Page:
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I have a folder with images likes this :

395629_1365148250.png
395629_1365148251.png
395629_1365148252.png
395629_1365148253.png
395629_1365148254.png
415678_1387545677.png
429651_1390056123.png
429651_1390056124.png
429651_1390056125.png
522600_1389607024.png
529485_1389879560.png

The names are this kind : USERID_DATE.png.

My goal is to delete all the older images for each USERID and to keep only the last one.

For example I need to delete these ones:

395629_1365148250.png
395629_1365148251.png
395629_1365148252.png
395629_1365148253.png

and to keep this one.

395629_1365148254.png

If there is only one image per user, I have to keep the image.

I work on this for a long time but I'm able to do the trick. I used the "find" command, but i'm not very good in the bash linux commands, not as good for this anyway.

May be stackoverflow is not the right place to post this kind of demand. In this case, please excuse me.

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3 Answers 3

up vote 2 down vote accepted

Seems like basic sorting should be fine for this. So just do something like

#!/bin/bash
for i in $(echo *_*.png | sort); do
  current="$i"
  [[ $current != "" ]] && [[ $last != "" ]] && [[ ${current%%_*} == ${last%%_*} ]] && rm "$last"
  last="$current"
done          

e.g.

$ ls -1
395629_1365148250.png
395629_1365148251.png
395629_1365148252.png
395629_1365148253.png
395629_1365148254.png
415678_1387545677.png
429651_1390056123.png
429651_1390056124.png
429651_1390056125.png
522600_1389607024.png
529485_1389879560.png
$ ./script
$ ls -1
395629_1365148254.png
415678_1387545677.png
429651_1390056125.png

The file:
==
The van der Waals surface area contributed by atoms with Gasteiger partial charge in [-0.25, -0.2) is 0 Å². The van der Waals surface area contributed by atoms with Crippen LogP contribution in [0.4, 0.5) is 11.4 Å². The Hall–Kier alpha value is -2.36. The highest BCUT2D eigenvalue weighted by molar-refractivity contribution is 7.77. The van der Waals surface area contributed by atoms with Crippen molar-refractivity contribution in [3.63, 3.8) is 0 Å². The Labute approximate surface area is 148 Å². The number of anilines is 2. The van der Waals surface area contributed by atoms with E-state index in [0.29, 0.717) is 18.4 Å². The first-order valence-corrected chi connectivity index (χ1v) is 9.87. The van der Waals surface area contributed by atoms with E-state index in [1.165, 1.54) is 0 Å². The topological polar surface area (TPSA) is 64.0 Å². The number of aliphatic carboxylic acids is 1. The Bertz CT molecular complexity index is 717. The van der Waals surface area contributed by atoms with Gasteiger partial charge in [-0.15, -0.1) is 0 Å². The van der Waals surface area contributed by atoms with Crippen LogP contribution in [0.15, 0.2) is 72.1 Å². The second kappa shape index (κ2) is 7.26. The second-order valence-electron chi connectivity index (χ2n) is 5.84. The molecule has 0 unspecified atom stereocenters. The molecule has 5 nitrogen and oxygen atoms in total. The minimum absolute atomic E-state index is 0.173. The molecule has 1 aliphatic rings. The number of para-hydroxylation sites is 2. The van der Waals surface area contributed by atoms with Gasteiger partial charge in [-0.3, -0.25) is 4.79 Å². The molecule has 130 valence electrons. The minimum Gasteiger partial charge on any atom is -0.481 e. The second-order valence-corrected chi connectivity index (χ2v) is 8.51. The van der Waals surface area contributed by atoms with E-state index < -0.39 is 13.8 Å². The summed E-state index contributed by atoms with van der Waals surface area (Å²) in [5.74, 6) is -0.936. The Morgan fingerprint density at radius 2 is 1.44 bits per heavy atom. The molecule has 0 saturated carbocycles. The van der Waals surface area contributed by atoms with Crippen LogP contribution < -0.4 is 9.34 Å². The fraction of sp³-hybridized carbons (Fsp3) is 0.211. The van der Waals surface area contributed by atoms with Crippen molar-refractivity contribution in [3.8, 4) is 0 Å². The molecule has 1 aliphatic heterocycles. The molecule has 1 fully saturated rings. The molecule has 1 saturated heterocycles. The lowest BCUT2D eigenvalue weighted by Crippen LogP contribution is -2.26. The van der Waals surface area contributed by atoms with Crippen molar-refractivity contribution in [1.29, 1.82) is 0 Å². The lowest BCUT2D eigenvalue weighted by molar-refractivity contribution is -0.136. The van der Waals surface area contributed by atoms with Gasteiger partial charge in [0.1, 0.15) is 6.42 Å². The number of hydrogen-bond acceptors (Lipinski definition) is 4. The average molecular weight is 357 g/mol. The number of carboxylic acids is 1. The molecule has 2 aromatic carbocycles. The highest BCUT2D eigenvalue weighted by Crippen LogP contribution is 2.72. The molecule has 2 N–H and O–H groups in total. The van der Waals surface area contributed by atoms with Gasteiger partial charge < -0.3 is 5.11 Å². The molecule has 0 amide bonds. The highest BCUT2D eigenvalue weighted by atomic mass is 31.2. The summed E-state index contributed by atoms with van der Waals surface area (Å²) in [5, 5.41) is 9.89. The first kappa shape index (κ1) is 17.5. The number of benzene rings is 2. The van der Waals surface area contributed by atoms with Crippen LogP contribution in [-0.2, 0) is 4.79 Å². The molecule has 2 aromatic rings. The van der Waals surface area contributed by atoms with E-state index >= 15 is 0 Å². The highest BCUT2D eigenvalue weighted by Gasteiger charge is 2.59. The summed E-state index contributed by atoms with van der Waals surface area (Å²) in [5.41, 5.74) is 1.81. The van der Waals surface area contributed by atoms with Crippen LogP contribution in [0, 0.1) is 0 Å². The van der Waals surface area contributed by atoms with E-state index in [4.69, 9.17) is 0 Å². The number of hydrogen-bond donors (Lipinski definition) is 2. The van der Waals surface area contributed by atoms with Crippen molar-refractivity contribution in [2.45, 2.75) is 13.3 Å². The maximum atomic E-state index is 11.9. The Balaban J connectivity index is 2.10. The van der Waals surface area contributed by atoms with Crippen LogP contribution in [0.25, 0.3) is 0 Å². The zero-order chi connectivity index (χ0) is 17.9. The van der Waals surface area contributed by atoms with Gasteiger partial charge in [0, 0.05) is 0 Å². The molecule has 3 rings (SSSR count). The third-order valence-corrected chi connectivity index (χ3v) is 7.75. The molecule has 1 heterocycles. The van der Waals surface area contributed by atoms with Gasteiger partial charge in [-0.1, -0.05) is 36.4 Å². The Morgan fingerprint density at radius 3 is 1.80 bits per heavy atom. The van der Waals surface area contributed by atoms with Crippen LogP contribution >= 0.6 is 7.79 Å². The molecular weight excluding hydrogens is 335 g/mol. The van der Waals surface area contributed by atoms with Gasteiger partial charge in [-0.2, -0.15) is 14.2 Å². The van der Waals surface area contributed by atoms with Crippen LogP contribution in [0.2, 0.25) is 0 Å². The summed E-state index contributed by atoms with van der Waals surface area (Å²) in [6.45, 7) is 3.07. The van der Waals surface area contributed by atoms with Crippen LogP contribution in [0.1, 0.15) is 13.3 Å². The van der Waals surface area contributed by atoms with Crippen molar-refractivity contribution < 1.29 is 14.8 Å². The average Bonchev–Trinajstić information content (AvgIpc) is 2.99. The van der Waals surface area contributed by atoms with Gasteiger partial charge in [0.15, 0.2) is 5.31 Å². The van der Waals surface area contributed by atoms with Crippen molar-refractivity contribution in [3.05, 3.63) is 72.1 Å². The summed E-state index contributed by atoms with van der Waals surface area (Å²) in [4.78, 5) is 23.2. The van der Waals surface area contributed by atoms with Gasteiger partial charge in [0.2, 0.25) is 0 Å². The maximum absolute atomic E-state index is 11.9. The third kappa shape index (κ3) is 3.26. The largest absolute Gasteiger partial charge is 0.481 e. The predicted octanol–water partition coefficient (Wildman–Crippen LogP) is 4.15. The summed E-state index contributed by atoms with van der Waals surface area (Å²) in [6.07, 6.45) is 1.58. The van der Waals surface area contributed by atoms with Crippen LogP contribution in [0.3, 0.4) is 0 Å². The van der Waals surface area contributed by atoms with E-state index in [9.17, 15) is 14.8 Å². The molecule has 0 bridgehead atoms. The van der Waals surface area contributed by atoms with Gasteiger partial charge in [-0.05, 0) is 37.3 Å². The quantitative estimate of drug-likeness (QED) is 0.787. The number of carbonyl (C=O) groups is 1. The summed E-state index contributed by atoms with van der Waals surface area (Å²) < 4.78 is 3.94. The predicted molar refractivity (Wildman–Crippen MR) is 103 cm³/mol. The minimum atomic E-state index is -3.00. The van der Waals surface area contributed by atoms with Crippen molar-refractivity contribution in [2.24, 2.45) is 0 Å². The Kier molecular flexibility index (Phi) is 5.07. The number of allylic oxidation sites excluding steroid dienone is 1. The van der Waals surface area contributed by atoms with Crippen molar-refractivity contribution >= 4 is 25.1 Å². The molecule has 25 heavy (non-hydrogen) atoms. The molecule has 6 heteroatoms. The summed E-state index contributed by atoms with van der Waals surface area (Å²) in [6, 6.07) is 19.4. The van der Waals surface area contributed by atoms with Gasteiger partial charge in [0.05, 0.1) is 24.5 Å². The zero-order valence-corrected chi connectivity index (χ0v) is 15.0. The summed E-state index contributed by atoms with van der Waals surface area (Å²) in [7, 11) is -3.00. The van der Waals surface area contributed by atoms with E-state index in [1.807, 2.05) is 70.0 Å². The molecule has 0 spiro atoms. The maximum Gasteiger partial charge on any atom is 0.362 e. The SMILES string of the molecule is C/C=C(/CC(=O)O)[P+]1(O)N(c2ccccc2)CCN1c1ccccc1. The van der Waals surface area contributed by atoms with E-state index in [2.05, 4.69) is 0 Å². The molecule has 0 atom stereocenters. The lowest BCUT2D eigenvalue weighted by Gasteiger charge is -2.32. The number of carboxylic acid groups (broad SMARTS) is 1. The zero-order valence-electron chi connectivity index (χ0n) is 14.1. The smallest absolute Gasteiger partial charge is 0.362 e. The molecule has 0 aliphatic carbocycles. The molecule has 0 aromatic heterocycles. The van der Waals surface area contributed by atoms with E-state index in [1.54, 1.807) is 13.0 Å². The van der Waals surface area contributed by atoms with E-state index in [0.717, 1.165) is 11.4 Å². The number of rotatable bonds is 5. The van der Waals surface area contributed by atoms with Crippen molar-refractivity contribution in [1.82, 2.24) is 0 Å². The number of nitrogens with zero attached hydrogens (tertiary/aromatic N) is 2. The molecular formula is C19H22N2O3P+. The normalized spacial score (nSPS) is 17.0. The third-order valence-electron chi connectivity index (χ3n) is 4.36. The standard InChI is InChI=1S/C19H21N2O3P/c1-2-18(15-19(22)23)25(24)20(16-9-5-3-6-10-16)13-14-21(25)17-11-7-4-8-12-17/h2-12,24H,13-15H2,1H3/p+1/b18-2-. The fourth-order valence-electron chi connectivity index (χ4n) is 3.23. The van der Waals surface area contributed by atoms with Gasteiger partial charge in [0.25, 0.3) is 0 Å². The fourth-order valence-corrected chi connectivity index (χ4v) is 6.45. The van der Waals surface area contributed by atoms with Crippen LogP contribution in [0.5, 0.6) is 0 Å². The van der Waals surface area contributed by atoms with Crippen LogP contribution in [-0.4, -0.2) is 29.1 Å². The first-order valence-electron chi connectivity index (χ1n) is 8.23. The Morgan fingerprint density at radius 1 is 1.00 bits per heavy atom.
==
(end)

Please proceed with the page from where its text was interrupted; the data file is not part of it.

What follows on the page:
522600_1389607024.png
529485_1389879560.png

If you want it to be recursive in bash 4+ you can just change it to

...
shopt -s globstar
for i in $(echo **/*_*.png | sort)
...

Though in this case I would definitely make sure to check that we're dealing with number_number.png before deleting anything.

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1  
Quote from OP: »… for each userid …« –  Alfe Jan 21 '14 at 12:04
    
@Alfe Yea, misread OP. Still not sure I understand exactly what he wants, but edited –  BroSlow Jan 21 '14 at 12:15
    
It's quite simple. He wants to keep only the newest image of each userid. All other files are to be deleted. –  Alfe Jan 21 '14 at 12:16
1  
@Alfe D'oh I clearly can't read –  BroSlow Jan 21 '14 at 12:18
    
@BroSlow : Alfe is right. I need to keep only the newest image of each userid. In you code, the images 429651_* still remain. –  Pax Maximinus Jan 21 '14 at 12:23

I believe the images are in the order you want because the date is ever increasing (ticks since 1970).

so try this, and exchange the echo for the actual command.

NOTE I was testing this on OS X, so you sed might not like the -E option nvm, -E option on linux is ok too. Sorry for the confusion

NOTE also that the last file is always kept because it will always be the newest file of the last user so there's not even a line of output for it

#!/bin/bash

OLDU="X"
for file in *.png; do
   NEWU=`echo $file|sed -E 's/(......)_.*/\1/g'`
   if [ $NEWU != $OLDU -a $OLDU != X ]; then
      echo keeping $OLDF
   else
      if [ $OLDU != X ]; then
         echo rm $OLDF
      fi
   fi
   OLDF=$file
   OLDU=$NEWU
done

Produces

rm 395629_1365148250.png
rm 395629_1365148251.png
rm 395629_1365148252.png
rm 395629_1365148253.png
keeping 395629_1365148254.png
keeping 415678_1387545677.png
rm 429651_1390056123.png
rm 429651_1390056124.png
keeping 429651_1390056125.png
keeping 522600_1389607024.png
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On linux, the sed E option will work ? –  Pax Maximinus Jan 21 '14 at 12:38

Loop over each userid (You probably have a list of those, so I won't solve that issue by getting them out of the file names), then list all files for that userid in decending order (newest first), then use tail to get all but the topmost and rm all those:

for userid in $userids
do
  rm $(find /path/to/my/images -name "$userid_*.png" -print | sort -r | tail -n +2)
done

In case these inner lists are very large:

for userid in $userids
do
  find /path/to/my/images -name "$userid_*.png" -print | sort -r | tail -n +2 |
    while read oldFile
    do
      rm "$olfFile"
    done
done

To find all userids from the file names only you can use:

userids=$(find /path/to/my/images -name "*_*.png" -print | sed 's/_.*//' | sort -u)
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